NTSB investigators either traveled in support of this investigation or conducted a significant amount of investigative work without any travel, and used data obtained from various sources to prepare this aircraft accident report.
The non-instrument rated pilot was on a cross-country flight in dark night, hazy, visual flight rules conditions. As the pilot approached his intended destination airport, witnesses observed the pilot attempt to land the airplane three times. During the third attempt to land, the airplane struck a 62-ft-tall tree with the left wingtip; the tree was located about 1,400 ft from the approach end of the runway. The airplane then continued to fly over the runway and entered a left turn. Subsequently, the airplane descended rapidly into the ground. Wreckage and impact signatures were consistent with a near-vertical impact with the ground. Examination of the wreckage revealed no evidence of any preimpact mechanical malfunctions or failures.Review of the pilot’s Federal Aviation Administration medical records revealed that the pilot had not reported any medical conditions. However, according to the pilot’s personal medical records, the pilot had elevated cholesterol, gout, high blood pressure, and chronic depression that was in remission; all were adequately controlled and the medications being used were unlikely to impair the pilot’s performance.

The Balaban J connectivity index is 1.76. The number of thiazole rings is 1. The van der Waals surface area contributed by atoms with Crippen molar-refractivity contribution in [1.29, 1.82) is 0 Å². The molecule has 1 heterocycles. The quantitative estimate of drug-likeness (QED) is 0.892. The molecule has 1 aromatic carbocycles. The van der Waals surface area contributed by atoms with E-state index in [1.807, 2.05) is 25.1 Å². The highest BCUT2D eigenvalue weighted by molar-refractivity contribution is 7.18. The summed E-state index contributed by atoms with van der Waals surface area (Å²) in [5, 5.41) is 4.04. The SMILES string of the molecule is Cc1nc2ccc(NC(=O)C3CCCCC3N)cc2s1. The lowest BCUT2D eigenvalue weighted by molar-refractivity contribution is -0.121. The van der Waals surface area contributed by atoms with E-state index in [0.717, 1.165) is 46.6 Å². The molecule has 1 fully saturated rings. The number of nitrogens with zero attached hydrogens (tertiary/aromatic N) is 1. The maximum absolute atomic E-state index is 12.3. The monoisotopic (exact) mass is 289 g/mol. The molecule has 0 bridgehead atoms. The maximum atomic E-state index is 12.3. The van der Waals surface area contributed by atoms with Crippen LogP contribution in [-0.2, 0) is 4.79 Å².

Although the pilot’s corrected visual acuity remained 20/20 bilaterally, he had complained to his optometrist of vision problems with halos around stars. Annual exams documented progression of bilateral cataracts and vitreous opacities in the 4 years before the accident. Cataracts can cause halos around points of light (glare) and degrade night vision. A witness, who was based at the pilot’s home airport, reported that the pilot recently had problems taxiing on a familiar lighted runway and taxiway at night. The witness reported that he had to drive his truck onto the taxiway and use the truck’s headlights to allow the pilot to find his way off the runway. Based on the pilot’s 4-year history of progressive bilateral cataracts, complaints of halos around stars at night, prior difficulty operating the airplane at night on his lighted home airport runway, and his unsuccessful attempts to land on this unfamiliar runway at night, it is likely that cataracts degraded his ability to see clearly at night and resulted in his inability to safely operate the airplane during the accident sequence.